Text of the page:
A trek up the magnificent mountains of Peru is a life-changing experience. I set out to trek a lesser-known route to Machu Picchu as well as its remote surrounding regions. Due to its intense difficulty, the 35-mile expedition along the Ancascocha route is not well-known — meaning you may find yourself alone there. Trails wind alongside desolate and incomparable vantage points, offering views of one of the world’s most scenic places. Those views are very well earned.


Due to the variance in weather — which could bring anything from snow to 75 degrees and sunshine — I needed equipment capable of a variety of conditions. Historically, Incas navigated this trail wearing only thick alpaca-wool ponchos and tunics. Luckily, I had lightweight down and Gortex for this journey. I also had to prepare for altitude. Although I’d acclimated for two days in Cusco, I began to wonder about my training regimen prior to this trip. I live at sea level and we were starting this journey above 11,000 feet.


We started with a slow, steady climb to the Perolniyoc waterfall, where we took a break and enjoyed the view for a while. The waterfall is fed by the snow run-off from the mountains above and is over 330 feet in height. Our guide spoke of the significance of the waterfall to the Incan people and the area, explaining that it has fed the farmland below from a time predating the Incas.


An hour after that, we began to make camp. Our first night was spent right next to the Inca ruins of Raqaypata. It was the first time I had seen Inca ruins up close. The structure, fine stonework, and intricate designs were just a tiny preview of what was to come.


Our second day started with a four-mile climb straight up Kuychiccasa pass. It was slow, steady, and put us around 14,900 feet at about lunchtime. The views were breathtaking, as was the altitude. I was getting my first dose of altitude sickness, but we were just getting started.


The second half of the day mostly consisted of what I was told is “Peruvian flat.” We walked a series of up-and-down trails, between 12,000 and 14,000 feet. While in the region, we came across a few traditional Andean farms and passed through a mostly empty village.


The day progressed, we approached camp for the night, and I was excited to rest and refuel. I had been using the mountain range and horizon as a reference for how far I thought we may have gone. As the temperature increased throughout the day, I had to periodically take stops to peel off layers and rehydrate.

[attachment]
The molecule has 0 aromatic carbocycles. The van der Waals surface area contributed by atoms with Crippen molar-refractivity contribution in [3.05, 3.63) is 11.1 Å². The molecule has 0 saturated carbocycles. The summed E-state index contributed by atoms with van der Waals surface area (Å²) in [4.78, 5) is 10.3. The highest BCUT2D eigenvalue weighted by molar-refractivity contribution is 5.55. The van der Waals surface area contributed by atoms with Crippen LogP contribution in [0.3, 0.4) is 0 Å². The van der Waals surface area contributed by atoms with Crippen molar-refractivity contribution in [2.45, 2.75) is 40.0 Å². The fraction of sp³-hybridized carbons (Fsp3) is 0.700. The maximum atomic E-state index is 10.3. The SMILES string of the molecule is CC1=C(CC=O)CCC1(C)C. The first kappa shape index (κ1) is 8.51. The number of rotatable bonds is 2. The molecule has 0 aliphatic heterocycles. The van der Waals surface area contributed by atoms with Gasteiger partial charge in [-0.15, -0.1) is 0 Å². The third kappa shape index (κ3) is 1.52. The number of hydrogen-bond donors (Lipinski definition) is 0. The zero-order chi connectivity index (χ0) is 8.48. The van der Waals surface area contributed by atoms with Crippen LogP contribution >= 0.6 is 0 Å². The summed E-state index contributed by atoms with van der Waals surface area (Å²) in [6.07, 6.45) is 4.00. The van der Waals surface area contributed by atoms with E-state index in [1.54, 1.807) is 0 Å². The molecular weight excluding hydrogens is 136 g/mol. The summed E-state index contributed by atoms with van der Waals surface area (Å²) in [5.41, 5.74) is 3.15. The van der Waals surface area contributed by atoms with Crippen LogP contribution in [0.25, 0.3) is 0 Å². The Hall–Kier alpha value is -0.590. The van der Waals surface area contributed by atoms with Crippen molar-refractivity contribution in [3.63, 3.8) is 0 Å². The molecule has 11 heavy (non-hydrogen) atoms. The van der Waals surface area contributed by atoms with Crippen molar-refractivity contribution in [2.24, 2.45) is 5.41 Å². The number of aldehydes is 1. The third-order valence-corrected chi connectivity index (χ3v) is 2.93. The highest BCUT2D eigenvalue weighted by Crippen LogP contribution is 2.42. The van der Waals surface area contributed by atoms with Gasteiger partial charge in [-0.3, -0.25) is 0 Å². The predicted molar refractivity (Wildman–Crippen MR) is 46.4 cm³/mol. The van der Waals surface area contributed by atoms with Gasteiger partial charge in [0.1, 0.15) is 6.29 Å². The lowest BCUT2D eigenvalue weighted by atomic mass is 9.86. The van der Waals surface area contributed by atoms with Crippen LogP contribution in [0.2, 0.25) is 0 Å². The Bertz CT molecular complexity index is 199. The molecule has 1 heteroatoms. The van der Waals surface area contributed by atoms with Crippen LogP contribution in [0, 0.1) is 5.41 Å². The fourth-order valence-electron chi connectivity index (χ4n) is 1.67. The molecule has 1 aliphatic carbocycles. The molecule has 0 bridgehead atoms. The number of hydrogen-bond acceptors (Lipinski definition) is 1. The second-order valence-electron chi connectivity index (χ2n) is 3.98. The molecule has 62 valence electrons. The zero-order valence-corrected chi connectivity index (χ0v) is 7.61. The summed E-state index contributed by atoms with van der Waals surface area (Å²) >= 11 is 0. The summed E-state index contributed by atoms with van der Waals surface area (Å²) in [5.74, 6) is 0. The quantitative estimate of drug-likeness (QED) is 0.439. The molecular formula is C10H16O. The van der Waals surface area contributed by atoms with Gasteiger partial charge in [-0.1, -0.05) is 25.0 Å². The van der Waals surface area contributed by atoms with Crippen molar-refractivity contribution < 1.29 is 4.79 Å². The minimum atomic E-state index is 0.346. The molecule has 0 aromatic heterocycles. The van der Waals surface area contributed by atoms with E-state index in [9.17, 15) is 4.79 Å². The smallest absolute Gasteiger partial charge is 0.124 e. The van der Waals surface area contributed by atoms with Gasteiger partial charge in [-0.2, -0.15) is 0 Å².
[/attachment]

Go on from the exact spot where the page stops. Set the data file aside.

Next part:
The temperature was beginning to drop as we arrived at camp near the village of Ancascocha. After getting everything set up, we all bundled up as best we could for the night ahead. We were expecting freezing temperatures between 15 to 20 degrees Fahrenheit. I spent the majority of the night outside with my camera and started to ponder what it was like to make this pilgrimage to Machu Picchu 800 years ago.


As day three began, we began the journey to Huayna pass, notably the highest point on the trek. This is when I started to really appreciate our porters. The air was extremely thin, increasingly difficult for visitors trekking with gear. While there are many tour companies and porters who can assist travelers from the base, I had hired Action Peru Treks to get me across the Andes. I felt they had several adventure tour options, and they are pioneers as one of the first Peruvian companies employing female porters in a once entirely male-dominated industry.


After we left the valley from Ancascocha, I began to realize how deep in the mountains we truly were. Even at 15,000 feet, astonishingly, there was still an array of vegetation and wildlife.


As we reached the summit, the view was like no other I had seen. This was the highest point of our trek at 15,400 feet, but I didn't really notice the altitude because the view was so unbelievable.


We then spent the next four hours descending to 11,000 feet over five miles. The trail was extremely steep at points and precariously positioned on the side of a cliff.


My personal highlight happened on the third day. I had found alpacas. They were very cute and curious about what I was up to; their facial expressions seemed like a caricature to me. I am not sure whether it's because they have a friendly attitude, but they made the journey to our final camp that much more enjoyable.


As we arrived at our final camp I started to realize we were beginning to get close to civilization. We had come to a fork where the Ancascocha and Inca trail converge. We camped at the base of the Paucarcancha Inca site. This area served as a central hub during Inca times.


Our last day of trekking was a fairly steady downhill portion on the Inca trail, in the opposite direction of everyone else along the Cusichaka River. These were the first hikers I’d seen on this journey. At the bottom of the trailhead, we took a regional train to Aguas Calientes, the city of Machu Picchu. We were suddenly back in civilization, and I’d only just begun to process everything I’d seen. The Ancascocha Trek is not a beginner hike, but its difficulty sets it apart as a Peruvian mountain experience without many other travelers.